McDaniel accuses Hyde-Smith of “ideological amnesia” and criticizes her for rejecting a Senate bill to balance the budget in five years. “You can’t campaign on balancing the budget, and the first vote you get to balance, you vote no,” McDaniel says. (Hyde-Smith says she didn’t want to drastically cut military spending.)
Cochran’s departure set up an unusual “jungle primary” in Mississippi in November, when Hyde-Smith, McDaniel and Espy will all be on the ballot, and if no one reaches 50 percent of the vote, the top two finishers meet in a runoff election three weeks later. Democrats, hoping for a repeat of the shocking Senate upset next door in Alabama last year, challenge Hyde-Smith for being too conservative in her support of Donald Trump. “I love Cindy. I would vote for her if I was a Republican,” says Democrat and former U.S. Rep. Ronnie Shows, admittedly questionable praise considering the knocks against Hyde-Smith’s conservative accolades. “But I can’t support the program going on in D.C.,” Shows continues. “The problem with any Republican elected is they are yes people.”
After her speech, Hyde-Smith brags about having backed the president’s agenda “100 percent” of the time. “I am very proud of that number,” she says, which leads one national reporter to ask: “Is there a world in which you break from him?” An area of disagreement just hasn’t surfaced yet, says the senator with a proclivity for third-person references, a trait she shares with the president. “I am my own woman, no doubt. The people of Mississippi, if you ask them, they will let you know Cindy Hyde-Smith is Cindy Hyde-Smith all day long.”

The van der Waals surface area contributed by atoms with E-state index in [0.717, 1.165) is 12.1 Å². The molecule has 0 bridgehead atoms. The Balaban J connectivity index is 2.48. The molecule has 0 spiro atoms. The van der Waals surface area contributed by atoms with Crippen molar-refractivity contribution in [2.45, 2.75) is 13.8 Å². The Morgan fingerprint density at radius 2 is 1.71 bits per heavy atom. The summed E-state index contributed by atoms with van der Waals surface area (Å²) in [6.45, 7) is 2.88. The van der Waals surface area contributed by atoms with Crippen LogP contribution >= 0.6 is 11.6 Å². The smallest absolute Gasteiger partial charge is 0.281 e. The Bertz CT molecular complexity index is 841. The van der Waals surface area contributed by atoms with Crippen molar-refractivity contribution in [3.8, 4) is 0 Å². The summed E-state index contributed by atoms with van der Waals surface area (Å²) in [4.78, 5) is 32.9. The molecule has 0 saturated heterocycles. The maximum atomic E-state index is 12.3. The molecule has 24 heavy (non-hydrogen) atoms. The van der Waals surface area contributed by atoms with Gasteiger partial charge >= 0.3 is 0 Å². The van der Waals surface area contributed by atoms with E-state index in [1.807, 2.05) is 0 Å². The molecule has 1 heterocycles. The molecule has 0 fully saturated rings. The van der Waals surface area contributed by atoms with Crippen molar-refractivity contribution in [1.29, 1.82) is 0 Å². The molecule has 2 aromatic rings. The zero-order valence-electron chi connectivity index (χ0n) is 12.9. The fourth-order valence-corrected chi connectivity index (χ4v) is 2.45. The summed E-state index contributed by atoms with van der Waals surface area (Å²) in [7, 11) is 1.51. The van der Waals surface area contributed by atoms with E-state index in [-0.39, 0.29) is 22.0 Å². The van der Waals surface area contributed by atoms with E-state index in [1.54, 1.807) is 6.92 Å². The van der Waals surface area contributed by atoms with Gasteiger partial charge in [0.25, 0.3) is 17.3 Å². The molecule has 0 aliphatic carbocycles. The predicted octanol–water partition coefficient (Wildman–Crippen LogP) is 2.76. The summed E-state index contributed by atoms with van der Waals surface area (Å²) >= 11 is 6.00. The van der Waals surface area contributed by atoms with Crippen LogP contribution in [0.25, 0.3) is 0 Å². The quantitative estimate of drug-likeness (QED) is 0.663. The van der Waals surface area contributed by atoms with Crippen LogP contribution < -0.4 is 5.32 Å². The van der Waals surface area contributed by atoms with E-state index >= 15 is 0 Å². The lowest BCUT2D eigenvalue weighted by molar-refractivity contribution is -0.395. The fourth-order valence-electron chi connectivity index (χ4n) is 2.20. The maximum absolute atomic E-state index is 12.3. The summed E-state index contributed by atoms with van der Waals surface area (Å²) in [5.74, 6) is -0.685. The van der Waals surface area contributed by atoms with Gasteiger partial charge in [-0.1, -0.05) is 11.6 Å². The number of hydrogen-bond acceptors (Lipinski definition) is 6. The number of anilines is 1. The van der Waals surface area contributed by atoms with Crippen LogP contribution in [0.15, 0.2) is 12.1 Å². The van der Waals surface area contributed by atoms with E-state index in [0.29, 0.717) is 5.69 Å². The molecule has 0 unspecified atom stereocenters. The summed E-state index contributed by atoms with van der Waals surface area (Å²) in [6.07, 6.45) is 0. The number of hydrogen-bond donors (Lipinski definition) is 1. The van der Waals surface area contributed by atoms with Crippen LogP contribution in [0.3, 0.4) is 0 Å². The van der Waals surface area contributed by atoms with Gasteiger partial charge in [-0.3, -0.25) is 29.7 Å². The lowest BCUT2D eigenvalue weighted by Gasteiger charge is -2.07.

Her loyalty paid off: In late August, she received a coveted Trump Twitter endorsement.
…Cindy has voted for our Agenda in the Senate 100% of the time and has my complete and total Endorsement. We need Cindy to win in Mississippi!
— Donald J. Trump (@realDonaldTrump) August 23, 2018
But Mississippi’s interests and Trump’s agenda don’t always align. The ongoing trade war with China has hurt the state’s $109 million soybean export business, which counts China as its only foreign market. “We do want better trade deals. [The standoff] just can’t last long,” says Hyde-Smith, who was one of seven senators who met with Trump at the White House in July to discuss tariffs and agriculture. The president later announced a farm bailout of up to $12 billion that would likely recoup only a small percentage of the losses across the country.
Embracing Trump is smart politics in a state where the president has a 60 percent approval rating, and where Hyde-Smith has to consolidate conservatives to make the runoff. Political insiders from Washington to Mississippi see her as a far safer bet than McDaniel to hold the seat for Republicans. To that end, she persistently refuses to take the bait when asked to critique her bomb-throwing Republican rival. “I am here to tell you about Cindy Hyde-Smith, to stay on the high road,” she says, hoping that familiarity and congeniality still count for something in 2018.